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Australian Market Summary | 20 June 2022

It was another ugly week for equity markets, with global recession fears sending stocks sharply lower. The US S&P500 Index fell 5.8%, the STOXX Europe 600 fell 4.6%, and the Australian S&P200 finished the week 6.6%. China's equity market bucked the trend and rose 1.4% in the wake of stronger than expected economic readings.

Australian shares faced broad-based selling, with all 11 market sectors sharply lower. It was the worst week for the market since the Covid meltdown in March 2020. On a relative basis, Telecoms (-2.4%) and Consumer Staples (-3%) outperformed, with investors favouring defensive sectors. Technology was the worst performer falling almost 10%, impacted by rising yields. Energy (-8.2%) and Materials (-7.7%) were hit by falling commodity prices on global slowdown fears. The Big 4 banks did not fare much better, with CBA, Westpac and ANZ all setting their 52-week low on bad debt fears rising and a weakening residential real estate market.

US 10-year bond yield hit a decade high of 3.49% on Tuesday. The yield fell back to 3.24% by Friday on positive commentary by Fed Chief Powell that the US could avoid a recession. The Fed raised interest rates by 75 basis points on Wednesday to 1.75%, the most significant jump since 1994. These sharp interest rate rises will likely be negative for consumer demand and company earnings, leading to future earnings downgrades. Powell reiterated a commitment to tackling inflation, signalling another 0.75% raise may be necessary for July. Notably, it appears the Fed is now expecting and willing to force a slowdown to bring inflation lower.

The Australian 10-year bond yield crossed 4%, rising 46 basis points over the week to 4.13%. Robust Australian employment data set the scene for further interest rate hikes. May employment figures were stronger than expected, with 60,600 jobs added compared to consensus expectations of 25,000. Underlying data was also strong as full employment drove the job additions, and the underutilisation rate fell to a 40-year low. The Fair Work Commission moved to lift the minimum wage by 5.2%. The rise will likely have some trickle-down impact on broader wages, making the RBA's job more difficult.

The European Central Bank held an unscheduled meeting amid fears of a new debt crisis after a jump in borrowing costs for heavily indebted member states. They declared they would take action to tackle widening yield spreads between economically strong and weak member states. Continuing the theme of central bank hikes, the Swiss National Bank unexpectedly raised interest rates for the first time in 15 years to subdue inflation. The Bank of England joined the party by raising its key interest rate by 0.25% and revising its inflation outlook to a peak of 11%. Official data also showed that the UK economy unexpectedly shrank in April.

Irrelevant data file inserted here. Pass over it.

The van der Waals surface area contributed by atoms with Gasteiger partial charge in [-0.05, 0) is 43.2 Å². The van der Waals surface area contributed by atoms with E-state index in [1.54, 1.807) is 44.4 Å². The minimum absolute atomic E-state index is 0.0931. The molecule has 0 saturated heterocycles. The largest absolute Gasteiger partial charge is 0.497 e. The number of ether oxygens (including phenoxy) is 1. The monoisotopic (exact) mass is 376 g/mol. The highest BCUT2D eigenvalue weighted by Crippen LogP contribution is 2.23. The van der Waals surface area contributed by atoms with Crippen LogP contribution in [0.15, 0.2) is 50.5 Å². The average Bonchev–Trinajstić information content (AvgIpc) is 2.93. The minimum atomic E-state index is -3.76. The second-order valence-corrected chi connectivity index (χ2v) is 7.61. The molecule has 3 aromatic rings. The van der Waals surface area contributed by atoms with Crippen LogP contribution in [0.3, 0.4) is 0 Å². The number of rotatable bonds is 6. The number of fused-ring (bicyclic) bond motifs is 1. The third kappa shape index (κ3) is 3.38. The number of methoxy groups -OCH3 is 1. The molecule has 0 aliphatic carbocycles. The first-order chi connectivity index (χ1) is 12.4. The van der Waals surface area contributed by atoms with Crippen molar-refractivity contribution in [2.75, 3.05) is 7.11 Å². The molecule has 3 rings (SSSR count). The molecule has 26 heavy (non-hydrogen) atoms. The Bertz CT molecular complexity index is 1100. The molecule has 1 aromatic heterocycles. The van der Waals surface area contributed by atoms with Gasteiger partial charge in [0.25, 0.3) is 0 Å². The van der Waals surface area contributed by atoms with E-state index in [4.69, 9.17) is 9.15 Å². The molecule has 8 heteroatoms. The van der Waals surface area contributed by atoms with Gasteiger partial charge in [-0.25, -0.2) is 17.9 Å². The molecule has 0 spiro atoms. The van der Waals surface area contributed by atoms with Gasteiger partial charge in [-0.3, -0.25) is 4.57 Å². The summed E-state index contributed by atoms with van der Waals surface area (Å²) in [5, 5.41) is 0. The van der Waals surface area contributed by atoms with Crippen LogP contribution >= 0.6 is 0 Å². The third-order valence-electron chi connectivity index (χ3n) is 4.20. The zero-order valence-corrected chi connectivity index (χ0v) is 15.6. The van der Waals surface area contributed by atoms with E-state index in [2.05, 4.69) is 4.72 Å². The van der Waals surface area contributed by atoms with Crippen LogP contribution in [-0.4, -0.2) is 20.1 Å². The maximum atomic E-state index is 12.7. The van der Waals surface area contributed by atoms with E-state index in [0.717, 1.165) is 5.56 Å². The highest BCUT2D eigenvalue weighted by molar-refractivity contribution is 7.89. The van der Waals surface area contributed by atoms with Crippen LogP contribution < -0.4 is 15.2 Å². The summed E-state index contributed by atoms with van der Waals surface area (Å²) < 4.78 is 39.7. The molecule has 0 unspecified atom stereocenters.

China's fixed-asset investment, retail sales, and industrial production figures bear expectations highlighting their budding recovery. We expect this positive momentum to continue due to stimulus measures and a reopening from lockdowns. However, the zero-COVID policy continues to be a source of significant uncertainty.

For the week ahead, RBA minutes and RBA Governor Lowe's speech on Tuesday will help guide investors on the path of interest rates. Business condition purchasing manager indexes for Australia, Europe, and the United States will also be released later in the week.

History of bear market returns

The US S&P500 and the MSCI All County World Index officially crossed into a bear market last week, falling over 20% from their peak.

Market corrections are a characteristic of investing. While they are incredibly uncomfortable to experience, taking a historical view, we can observe that investors have been well rewarded by riding out these periods of volatility.

Since 1950, there have been ten other bear markets for the S&P500 index. The median rise for the SP500 12-months after entering a bear market is 23%. There are no guarantees that this pattern will repeat. In fact, in 1973 and 2008, when the economy entered a deep recession, the market was materially lower in the following 12 months.

 

 

As discussed previously, we believe corporate earnings forecasts risk downgrades in the face of rising costs and slowing demand. If this plays out, there would likely be another leg down for stocks. We tilted our asset allocation more defensively on this risk. However, we think it is essential to maintain historical context during this unsettling period - investors who hold their nerve during difficult times are often rewarded. While we are not there yet, there will again be the time to position the portfolios more aggressively.

For more information on the above please contact your Partners Wealth Group advisor directly or on 1800 333 143.

 

This information is general in nature and is provided by Partners Wealth Group. It does not take into account the objectives, financial situation or needs of any particular person. You need to consider your financial situation and needs before making any decisions based on this information.

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